Troops get cash advice

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It was a fitness challenge of a rather different kind that

soldiers from The Royal Scots

Borderers attended recently in Edinburgh.

Some 30 troops were put through their paces at the launch of a new fitness training programme.

But instead of the usual training drill, their challenge was to become more ‘MoneyFit’ as part of a new ‘MoneyForce’ training programme.

The soldiers, all from the Royal Scots Borderers (1 SCOTS) – part of the Royal Regiment of Scotland – joined in what was the first training session of its kind in Scotland, held at Dreghorn Barracks.

Led by MoneyForce lead trainer Colin MacKenzie, they watched videos about money matters and took part in workshops, discussing their savings, budgeting and their attitudes to money.

Commenting on the training session, Mr MacKenzie said the unique challenges represented by deployment overseas and periodic relocation, can make day-to-day management of finances particularly difficult for service personnel.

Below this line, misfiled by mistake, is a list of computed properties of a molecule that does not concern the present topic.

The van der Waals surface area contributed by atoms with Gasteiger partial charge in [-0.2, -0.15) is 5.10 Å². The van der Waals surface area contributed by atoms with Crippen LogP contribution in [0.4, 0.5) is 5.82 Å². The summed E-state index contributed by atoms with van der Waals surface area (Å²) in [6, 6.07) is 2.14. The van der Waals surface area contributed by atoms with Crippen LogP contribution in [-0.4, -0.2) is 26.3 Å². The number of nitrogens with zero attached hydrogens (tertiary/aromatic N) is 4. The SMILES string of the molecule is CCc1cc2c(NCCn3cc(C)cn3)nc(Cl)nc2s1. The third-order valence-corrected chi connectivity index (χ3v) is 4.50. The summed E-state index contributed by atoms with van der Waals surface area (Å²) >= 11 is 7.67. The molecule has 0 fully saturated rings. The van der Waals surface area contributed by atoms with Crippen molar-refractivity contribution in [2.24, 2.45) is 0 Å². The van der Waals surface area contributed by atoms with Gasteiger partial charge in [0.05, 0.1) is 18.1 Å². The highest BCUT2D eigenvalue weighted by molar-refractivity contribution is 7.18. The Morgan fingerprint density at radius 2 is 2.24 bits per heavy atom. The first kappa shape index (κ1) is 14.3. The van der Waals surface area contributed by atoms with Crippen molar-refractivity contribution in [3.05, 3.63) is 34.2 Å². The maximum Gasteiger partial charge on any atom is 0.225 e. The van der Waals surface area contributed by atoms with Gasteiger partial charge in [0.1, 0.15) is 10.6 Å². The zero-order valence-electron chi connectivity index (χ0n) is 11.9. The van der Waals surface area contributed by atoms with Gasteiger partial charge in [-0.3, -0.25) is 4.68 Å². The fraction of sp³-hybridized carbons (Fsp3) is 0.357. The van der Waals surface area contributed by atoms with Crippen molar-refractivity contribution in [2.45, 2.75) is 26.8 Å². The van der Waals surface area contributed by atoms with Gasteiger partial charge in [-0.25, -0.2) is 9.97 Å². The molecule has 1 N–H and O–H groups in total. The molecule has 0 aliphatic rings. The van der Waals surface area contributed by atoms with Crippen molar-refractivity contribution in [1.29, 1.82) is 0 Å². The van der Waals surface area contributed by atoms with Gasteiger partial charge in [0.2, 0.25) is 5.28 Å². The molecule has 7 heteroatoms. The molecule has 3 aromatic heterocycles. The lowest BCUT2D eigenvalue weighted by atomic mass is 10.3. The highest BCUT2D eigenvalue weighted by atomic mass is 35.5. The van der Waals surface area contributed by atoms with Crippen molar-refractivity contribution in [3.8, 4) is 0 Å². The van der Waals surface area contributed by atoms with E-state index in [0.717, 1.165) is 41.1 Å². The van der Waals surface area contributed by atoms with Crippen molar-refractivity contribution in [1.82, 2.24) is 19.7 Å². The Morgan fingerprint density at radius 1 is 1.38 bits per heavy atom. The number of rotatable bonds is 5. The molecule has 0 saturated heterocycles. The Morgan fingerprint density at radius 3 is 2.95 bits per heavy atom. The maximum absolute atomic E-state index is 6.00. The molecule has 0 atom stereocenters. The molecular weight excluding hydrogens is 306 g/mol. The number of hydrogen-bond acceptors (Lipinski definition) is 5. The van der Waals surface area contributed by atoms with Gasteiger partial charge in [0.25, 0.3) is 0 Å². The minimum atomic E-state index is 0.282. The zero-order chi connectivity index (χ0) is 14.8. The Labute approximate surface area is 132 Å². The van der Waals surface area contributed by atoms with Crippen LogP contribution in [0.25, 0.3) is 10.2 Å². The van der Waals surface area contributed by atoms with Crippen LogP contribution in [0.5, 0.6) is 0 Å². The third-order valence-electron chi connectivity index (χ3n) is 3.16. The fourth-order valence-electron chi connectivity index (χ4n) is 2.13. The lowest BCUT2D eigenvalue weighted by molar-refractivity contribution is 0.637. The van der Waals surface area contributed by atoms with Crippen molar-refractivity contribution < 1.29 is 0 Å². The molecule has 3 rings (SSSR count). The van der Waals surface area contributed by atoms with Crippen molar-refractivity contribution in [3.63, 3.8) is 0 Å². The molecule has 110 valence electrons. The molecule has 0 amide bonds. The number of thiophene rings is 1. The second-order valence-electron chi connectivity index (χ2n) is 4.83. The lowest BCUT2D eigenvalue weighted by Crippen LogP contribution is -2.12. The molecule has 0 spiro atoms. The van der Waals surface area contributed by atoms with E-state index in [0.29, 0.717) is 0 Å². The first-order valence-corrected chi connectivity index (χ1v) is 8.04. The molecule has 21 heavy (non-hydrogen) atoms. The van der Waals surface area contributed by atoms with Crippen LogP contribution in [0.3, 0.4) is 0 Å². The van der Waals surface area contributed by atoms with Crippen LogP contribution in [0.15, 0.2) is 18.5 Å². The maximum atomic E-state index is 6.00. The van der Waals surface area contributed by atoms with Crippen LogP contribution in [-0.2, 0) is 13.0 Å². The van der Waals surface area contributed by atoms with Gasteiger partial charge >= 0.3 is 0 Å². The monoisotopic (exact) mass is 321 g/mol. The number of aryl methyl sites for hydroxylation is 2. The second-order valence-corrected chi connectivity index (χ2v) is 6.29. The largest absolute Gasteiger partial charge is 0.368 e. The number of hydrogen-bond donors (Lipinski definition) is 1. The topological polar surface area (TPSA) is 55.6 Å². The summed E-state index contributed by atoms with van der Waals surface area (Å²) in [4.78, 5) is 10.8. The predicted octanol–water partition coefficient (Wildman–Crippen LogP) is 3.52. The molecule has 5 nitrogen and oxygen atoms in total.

“So MoneyForce has been designed to help address this through a training programme and website that is a trusted ‘one-stop shop’, where service personnel and their families can access information, advice and money management tools online,” he explained.

“We realised from the start just how important it would be for MoneyForce training to be delivered by men and women in uniform, who would be both credible and able to share their experiences, good and bad, of managing a budget and why we all need to manage our money well.

“We believe it’s really important that service personnel become ‘MoneyFit’ early on in their career and start to practice good habits from the outset.”

MoneyForce is funded by Standard Life Charitable Trust and run in partnership with the Ministry of Defence and Royal British Legion, with the Legion’s Scottish arm, Poppyscotland, supporting by raising awareness and delivery of the programme’s benefits in Scotland.

It is the first time that structured financial education has been introduced into all Armed Forces basic training.

Crawford Gillies, chairman of the Standard Life Charitable Trust, added: “We want to make it easier for members of the armed forces to manage their money well and feel more confident about the plans they are making for their future.”

View the MoneyForce website, supported by Dame Kelly Holmes, at